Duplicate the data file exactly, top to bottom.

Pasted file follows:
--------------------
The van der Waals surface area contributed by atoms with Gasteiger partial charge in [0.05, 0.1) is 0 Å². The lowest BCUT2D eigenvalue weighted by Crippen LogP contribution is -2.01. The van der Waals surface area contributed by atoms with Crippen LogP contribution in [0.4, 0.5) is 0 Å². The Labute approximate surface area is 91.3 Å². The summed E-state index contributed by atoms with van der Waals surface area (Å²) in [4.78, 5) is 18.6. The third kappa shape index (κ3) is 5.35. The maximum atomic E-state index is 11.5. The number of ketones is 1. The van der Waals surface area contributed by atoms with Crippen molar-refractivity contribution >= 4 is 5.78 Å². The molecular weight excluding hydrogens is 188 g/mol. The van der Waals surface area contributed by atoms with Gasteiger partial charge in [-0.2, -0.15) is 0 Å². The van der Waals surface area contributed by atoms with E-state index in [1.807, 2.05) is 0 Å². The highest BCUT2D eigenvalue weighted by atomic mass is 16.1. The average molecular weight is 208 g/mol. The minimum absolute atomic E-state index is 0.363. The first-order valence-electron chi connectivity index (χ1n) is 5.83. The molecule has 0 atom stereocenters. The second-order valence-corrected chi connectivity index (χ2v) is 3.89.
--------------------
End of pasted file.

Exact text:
The van der Waals surface area contributed by atoms with Gasteiger partial charge in [0.05, 0.1) is 0 Å². The lowest BCUT2D eigenvalue weighted by Crippen LogP contribution is -2.01. The van der Waals surface area contributed by atoms with Crippen LogP contribution in [0.4, 0.5) is 0 Å². The Labute approximate surface area is 91.3 Å². The summed E-state index contributed by atoms with van der Waals surface area (Å²) in [4.78, 5) is 18.6. The third kappa shape index (κ3) is 5.35. The maximum atomic E-state index is 11.5. The number of ketones is 1. The van der Waals surface area contributed by atoms with Crippen molar-refractivity contribution >= 4 is 5.78 Å². The molecular weight excluding hydrogens is 188 g/mol. The van der Waals surface area contributed by atoms with Gasteiger partial charge in [-0.2, -0.15) is 0 Å². The van der Waals surface area contributed by atoms with E-state index in [1.807, 2.05) is 0 Å². The highest BCUT2D eigenvalue weighted by atomic mass is 16.1. The average molecular weight is 208 g/mol. The minimum absolute atomic E-state index is 0.363. The first-order valence-electron chi connectivity index (χ1n) is 5.83. The molecule has 0 atom stereocenters. The second-order valence-corrected chi connectivity index (χ2v) is 3.89.